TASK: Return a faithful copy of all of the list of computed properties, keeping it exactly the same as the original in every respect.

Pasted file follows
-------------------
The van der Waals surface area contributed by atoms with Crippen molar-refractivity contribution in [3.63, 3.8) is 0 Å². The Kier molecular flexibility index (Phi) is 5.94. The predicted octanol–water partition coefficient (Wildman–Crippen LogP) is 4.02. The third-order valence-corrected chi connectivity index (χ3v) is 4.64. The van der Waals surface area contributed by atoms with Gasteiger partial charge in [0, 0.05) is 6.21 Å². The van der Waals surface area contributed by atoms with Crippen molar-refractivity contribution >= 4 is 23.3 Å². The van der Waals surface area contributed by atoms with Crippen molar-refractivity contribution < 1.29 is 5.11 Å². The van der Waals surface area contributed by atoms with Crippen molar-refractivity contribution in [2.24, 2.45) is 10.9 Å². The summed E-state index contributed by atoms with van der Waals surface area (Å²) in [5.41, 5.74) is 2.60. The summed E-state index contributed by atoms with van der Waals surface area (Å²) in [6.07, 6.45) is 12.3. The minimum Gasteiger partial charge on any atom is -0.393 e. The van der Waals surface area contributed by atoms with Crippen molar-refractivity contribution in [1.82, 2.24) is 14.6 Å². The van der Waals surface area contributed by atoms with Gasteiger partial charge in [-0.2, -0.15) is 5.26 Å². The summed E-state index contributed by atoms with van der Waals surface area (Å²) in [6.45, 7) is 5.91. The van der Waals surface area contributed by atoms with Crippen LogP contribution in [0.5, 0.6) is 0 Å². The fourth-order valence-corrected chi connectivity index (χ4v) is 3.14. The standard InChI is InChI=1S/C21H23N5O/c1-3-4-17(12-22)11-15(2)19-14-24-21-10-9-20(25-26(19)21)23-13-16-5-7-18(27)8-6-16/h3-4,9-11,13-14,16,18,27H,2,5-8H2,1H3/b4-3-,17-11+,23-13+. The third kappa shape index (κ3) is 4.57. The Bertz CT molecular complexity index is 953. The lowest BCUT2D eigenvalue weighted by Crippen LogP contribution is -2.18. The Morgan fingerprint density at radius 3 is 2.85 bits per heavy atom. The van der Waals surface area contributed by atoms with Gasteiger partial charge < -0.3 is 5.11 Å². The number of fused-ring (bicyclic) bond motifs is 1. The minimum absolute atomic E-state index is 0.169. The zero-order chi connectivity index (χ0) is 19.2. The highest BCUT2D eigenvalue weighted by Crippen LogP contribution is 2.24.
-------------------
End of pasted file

The van der Waals surface area contributed by atoms with Crippen molar-refractivity contribution in [3.63, 3.8) is 0 Å². The Kier molecular flexibility index (Phi) is 5.94. The predicted octanol–water partition coefficient (Wildman–Crippen LogP) is 4.02. The third-order valence-corrected chi connectivity index (χ3v) is 4.64. The van der Waals surface area contributed by atoms with Gasteiger partial charge in [0, 0.05) is 6.21 Å². The van der Waals surface area contributed by atoms with Crippen molar-refractivity contribution >= 4 is 23.3 Å². The van der Waals surface area contributed by atoms with Crippen molar-refractivity contribution < 1.29 is 5.11 Å². The van der Waals surface area contributed by atoms with Crippen molar-refractivity contribution in [2.24, 2.45) is 10.9 Å². The summed E-state index contributed by atoms with van der Waals surface area (Å²) in [5.41, 5.74) is 2.60. The summed E-state index contributed by atoms with van der Waals surface area (Å²) in [6.07, 6.45) is 12.3. The minimum Gasteiger partial charge on any atom is -0.393 e. The van der Waals surface area contributed by atoms with Crippen molar-refractivity contribution in [1.82, 2.24) is 14.6 Å². The van der Waals surface area contributed by atoms with Gasteiger partial charge in [-0.2, -0.15) is 5.26 Å². The summed E-state index contributed by atoms with van der Waals surface area (Å²) in [6.45, 7) is 5.91. The van der Waals surface area contributed by atoms with Crippen LogP contribution in [0.5, 0.6) is 0 Å². The fourth-order valence-corrected chi connectivity index (χ4v) is 3.14. The standard InChI is InChI=1S/C21H23N5O/c1-3-4-17(12-22)11-15(2)19-14-24-21-10-9-20(25-26(19)21)23-13-16-5-7-18(27)8-6-16/h3-4,9-11,13-14,16,18,27H,2,5-8H2,1H3/b4-3-,17-11+,23-13+. The third kappa shape index (κ3) is 4.57. The Bertz CT molecular complexity index is 953. The lowest BCUT2D eigenvalue weighted by Crippen LogP contribution is -2.18. The Morgan fingerprint density at radius 3 is 2.85 bits per heavy atom. The van der Waals surface area contributed by atoms with Gasteiger partial charge < -0.3 is 5.11 Å². The number of fused-ring (bicyclic) bond motifs is 1. The minimum absolute atomic E-state index is 0.169. The zero-order chi connectivity index (χ0) is 19.2. The highest BCUT2D eigenvalue weighted by Crippen LogP contribution is 2.24.